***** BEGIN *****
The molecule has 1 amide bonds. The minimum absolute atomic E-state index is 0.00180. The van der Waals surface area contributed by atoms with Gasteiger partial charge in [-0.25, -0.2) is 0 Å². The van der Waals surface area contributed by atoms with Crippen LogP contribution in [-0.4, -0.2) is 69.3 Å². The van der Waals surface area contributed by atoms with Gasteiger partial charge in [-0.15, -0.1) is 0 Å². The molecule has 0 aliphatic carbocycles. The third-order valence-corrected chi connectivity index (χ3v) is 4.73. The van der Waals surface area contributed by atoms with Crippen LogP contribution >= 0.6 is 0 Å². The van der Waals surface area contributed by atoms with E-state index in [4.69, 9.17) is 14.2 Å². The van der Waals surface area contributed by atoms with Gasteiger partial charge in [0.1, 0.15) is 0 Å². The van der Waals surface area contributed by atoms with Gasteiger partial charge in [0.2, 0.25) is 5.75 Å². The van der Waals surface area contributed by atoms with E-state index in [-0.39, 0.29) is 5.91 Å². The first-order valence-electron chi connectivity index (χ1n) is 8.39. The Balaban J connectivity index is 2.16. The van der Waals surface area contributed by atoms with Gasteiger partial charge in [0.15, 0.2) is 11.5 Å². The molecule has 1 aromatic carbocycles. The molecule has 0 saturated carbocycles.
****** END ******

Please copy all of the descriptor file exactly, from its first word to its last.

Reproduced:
The molecule has 1 amide bonds. The minimum absolute atomic E-state index is 0.00180. The van der Waals surface area contributed by atoms with Gasteiger partial charge in [-0.25, -0.2) is 0 Å². The van der Waals surface area contributed by atoms with Crippen LogP contribution in [-0.4, -0.2) is 69.3 Å². The van der Waals surface area contributed by atoms with Gasteiger partial charge in [-0.15, -0.1) is 0 Å². The molecule has 0 aliphatic carbocycles. The third-order valence-corrected chi connectivity index (χ3v) is 4.73. The van der Waals surface area contributed by atoms with Crippen LogP contribution >= 0.6 is 0 Å². The van der Waals surface area contributed by atoms with E-state index in [4.69, 9.17) is 14.2 Å². The van der Waals surface area contributed by atoms with Gasteiger partial charge in [0.1, 0.15) is 0 Å². The van der Waals surface area contributed by atoms with Gasteiger partial charge in [0.2, 0.25) is 5.75 Å². The van der Waals surface area contributed by atoms with E-state index in [-0.39, 0.29) is 5.91 Å². The first-order valence-electron chi connectivity index (χ1n) is 8.39. The Balaban J connectivity index is 2.16. The van der Waals surface area contributed by atoms with Gasteiger partial charge in [0.15, 0.2) is 11.5 Å². The molecule has 1 aromatic carbocycles. The molecule has 0 saturated carbocycles.